Despite a flurry of bipartisanship late last year that achieved some notable victories
— a long-term surface transportation bill to rebuild our nation’s crumbling
infrastructure, an education bill, and a year-long funding bill — last year was one of
Congress’s least productive and most partisan in history. Even in such a hostile
environment, it is possible to seek out bipartisan agreement on important issues.
The key to doing so — in my experience — is to establish good working
relationships with people on both sides of the aisle, to avoid making policy
differences personal, and to recognize that your opponent on one issue may be
your best ally on another.
I wanted to share with you just a few of the issues where we have made progress
in 2015, and what I hope to advance further in 2016. First, we had major success
in funding a West Coast Earthquake Early Warning System, a critical tool to help
save lives and infrastructure. With the help of my colleague, Representative Ken
Calvert (R-add city), were able to secure over $8 million in federal funding to
construct this critical system, on top of a significant investment last year. Even a
few seconds of warning will allow surgeons to take out the scalpel, engineers to
shut down trains, and ordinary citizens to move to a safe place.
Second, we have been able to make substantial progress on our efforts to expand
the Santa Monica Mountains National Recreation Area (SMMNRA) to include the
Rim of the Valley. The National Park Service released their draft report and within
the next few weeks, we expect it will issue its final recommendations on expanding
and protecting the Rim of the Valley corridor. The legislation that I authored to
initiate the study was signed by President Bush, funded by a Republican Congress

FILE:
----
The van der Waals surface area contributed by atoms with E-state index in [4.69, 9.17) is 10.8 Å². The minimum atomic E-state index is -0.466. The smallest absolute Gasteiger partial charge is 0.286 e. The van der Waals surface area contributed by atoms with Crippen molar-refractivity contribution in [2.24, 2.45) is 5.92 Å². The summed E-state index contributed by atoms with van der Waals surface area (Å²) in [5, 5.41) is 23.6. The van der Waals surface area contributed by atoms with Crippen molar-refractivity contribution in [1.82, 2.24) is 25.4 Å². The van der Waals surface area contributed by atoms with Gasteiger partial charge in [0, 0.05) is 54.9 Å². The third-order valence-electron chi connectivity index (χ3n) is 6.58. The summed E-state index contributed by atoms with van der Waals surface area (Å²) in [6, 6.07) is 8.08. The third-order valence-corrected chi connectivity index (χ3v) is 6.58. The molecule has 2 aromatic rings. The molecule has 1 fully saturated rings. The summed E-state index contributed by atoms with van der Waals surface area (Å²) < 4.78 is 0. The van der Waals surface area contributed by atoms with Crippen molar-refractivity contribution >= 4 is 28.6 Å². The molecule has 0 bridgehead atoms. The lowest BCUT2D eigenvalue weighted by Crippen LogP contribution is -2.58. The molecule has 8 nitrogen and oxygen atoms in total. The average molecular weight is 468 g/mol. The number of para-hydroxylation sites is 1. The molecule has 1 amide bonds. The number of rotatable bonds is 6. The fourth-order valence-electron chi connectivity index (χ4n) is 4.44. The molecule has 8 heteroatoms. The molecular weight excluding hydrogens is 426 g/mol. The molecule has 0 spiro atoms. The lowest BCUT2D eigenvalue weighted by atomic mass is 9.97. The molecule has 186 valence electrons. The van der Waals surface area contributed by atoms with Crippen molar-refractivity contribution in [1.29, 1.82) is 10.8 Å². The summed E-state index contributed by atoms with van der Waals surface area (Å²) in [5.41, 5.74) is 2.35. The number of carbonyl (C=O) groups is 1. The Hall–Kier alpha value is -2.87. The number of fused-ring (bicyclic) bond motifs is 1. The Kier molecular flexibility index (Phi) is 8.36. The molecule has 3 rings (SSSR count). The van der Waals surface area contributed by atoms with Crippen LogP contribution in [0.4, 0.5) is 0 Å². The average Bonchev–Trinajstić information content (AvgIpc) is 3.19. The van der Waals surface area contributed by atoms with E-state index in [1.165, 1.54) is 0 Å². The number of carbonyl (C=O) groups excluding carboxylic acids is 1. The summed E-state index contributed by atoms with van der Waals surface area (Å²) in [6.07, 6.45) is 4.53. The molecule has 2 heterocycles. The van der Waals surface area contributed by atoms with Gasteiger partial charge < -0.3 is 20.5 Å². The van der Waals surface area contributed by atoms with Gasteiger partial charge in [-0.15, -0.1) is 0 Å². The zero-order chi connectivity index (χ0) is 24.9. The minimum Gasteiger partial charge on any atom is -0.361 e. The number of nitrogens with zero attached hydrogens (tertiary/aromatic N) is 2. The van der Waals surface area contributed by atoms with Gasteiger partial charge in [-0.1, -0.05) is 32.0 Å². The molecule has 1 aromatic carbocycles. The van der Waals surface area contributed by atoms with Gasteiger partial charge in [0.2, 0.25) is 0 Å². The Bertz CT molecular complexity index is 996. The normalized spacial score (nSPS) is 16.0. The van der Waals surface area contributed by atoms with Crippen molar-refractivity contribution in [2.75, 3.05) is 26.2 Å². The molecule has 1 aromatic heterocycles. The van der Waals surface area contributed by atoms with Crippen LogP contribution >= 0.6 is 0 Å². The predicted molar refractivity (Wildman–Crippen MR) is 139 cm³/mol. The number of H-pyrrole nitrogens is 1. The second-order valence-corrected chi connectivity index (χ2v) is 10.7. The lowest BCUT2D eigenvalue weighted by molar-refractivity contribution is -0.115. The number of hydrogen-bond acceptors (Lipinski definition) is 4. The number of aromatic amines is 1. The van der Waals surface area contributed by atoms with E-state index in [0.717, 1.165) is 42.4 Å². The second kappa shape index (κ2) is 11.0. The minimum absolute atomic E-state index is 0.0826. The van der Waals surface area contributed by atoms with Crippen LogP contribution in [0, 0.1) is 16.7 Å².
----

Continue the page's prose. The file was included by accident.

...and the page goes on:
and supported by President Obama. Once that report is released, I plan on
immediately working with the community to author legislation to preserve this
open space for future generations.
Third, the issue that I hear the most about from my constituents and from others
around the country involves the threat to the homeland from ISIS and terror
groups. This past year, I was selected to be the top Democrat on the House
Intelligence Committee, and I worked on a number of bills signed into law
including cybersecurity legislation, a bill authorizing and overseeing all our
intelligence agencies, and a major reform to end the government’s collection of
phone metadata. On all of these bills, my Republican Chairman, Representative
Devin Nunes, and I worked together to make sure that partisan differences never
got in the way of the safety of our country. In light of the terrible attacks at the end
of last year in San Bernardino and Paris – I’ll continue to make sure no effort is
spared in combatting the scourge of ISIS until we defeat it on the battlefield and
put an end to its vile propaganda over social media.
Looking forward to this year, I am optimistic about the prospects for bipartisan
action to reform our criminal justice system and sentencing practices, and will
continue to advocate for passage of the comprehensive and bipartisan immigration
reform that earlier passed the Senate. I am far less sanguine about our chances
when it comes to passage of common sense gun safety legislation, like universal
background checks and curbs on assault weapons and extended ammunition clips.
I will be reintroducing my bill to repeal the gun industry’s immunity from liability
— a unique immunity not enjoyed by any other industry, and an issue that has taken
center stage in the Presidential race. But all of these gun measures will run into
staunch opposition from the NRA and will be even more difficult in a Presidential
Even in a political climate known for its dysfunction, each new year presents the
opportunity to make progress on issues that are important to our district and to our
country. I hope you will share your ideas for areas where we can find common
ground and move the nation forward.
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